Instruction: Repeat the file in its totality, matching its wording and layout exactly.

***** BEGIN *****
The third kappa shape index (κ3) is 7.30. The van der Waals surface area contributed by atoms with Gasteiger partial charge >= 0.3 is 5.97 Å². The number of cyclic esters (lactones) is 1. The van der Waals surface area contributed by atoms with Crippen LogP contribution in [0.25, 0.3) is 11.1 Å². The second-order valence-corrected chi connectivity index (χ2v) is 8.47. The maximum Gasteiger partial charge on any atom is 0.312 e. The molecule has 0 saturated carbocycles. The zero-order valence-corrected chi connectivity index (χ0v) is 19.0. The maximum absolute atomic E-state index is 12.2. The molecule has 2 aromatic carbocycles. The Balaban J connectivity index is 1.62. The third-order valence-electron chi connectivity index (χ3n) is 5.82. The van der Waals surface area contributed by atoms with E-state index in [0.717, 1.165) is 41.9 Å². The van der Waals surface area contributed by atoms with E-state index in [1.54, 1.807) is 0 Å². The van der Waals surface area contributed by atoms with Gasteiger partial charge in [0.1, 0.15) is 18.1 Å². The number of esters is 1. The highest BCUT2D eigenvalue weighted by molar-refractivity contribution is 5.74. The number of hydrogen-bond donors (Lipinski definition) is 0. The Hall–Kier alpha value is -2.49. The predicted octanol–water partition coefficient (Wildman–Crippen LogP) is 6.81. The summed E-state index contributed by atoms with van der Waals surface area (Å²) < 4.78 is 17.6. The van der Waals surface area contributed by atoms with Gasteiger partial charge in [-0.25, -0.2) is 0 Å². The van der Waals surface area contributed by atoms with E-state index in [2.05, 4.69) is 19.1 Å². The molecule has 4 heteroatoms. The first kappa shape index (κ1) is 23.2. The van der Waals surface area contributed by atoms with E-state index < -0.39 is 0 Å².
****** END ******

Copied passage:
The third kappa shape index (κ3) is 7.30. The van der Waals surface area contributed by atoms with Gasteiger partial charge >= 0.3 is 5.97 Å². The number of cyclic esters (lactones) is 1. The van der Waals surface area contributed by atoms with Crippen LogP contribution in [0.25, 0.3) is 11.1 Å². The second-order valence-corrected chi connectivity index (χ2v) is 8.47. The maximum Gasteiger partial charge on any atom is 0.312 e. The molecule has 0 saturated carbocycles. The zero-order valence-corrected chi connectivity index (χ0v) is 19.0. The maximum absolute atomic E-state index is 12.2. The molecule has 2 aromatic carbocycles. The Balaban J connectivity index is 1.62. The third-order valence-electron chi connectivity index (χ3n) is 5.82. The van der Waals surface area contributed by atoms with E-state index in [0.717, 1.165) is 41.9 Å². The van der Waals surface area contributed by atoms with E-state index in [1.54, 1.807) is 0 Å². The van der Waals surface area contributed by atoms with Gasteiger partial charge in [0.1, 0.15) is 18.1 Å². The number of esters is 1. The highest BCUT2D eigenvalue weighted by molar-refractivity contribution is 5.74. The number of hydrogen-bond donors (Lipinski definition) is 0. The Hall–Kier alpha value is -2.49. The predicted octanol–water partition coefficient (Wildman–Crippen LogP) is 6.81. The summed E-state index contributed by atoms with van der Waals surface area (Å²) < 4.78 is 17.6. The van der Waals surface area contributed by atoms with Gasteiger partial charge in [-0.25, -0.2) is 0 Å². The van der Waals surface area contributed by atoms with E-state index in [2.05, 4.69) is 19.1 Å². The molecule has 4 heteroatoms. The first kappa shape index (κ1) is 23.2. The van der Waals surface area contributed by atoms with E-state index < -0.39 is 0 Å².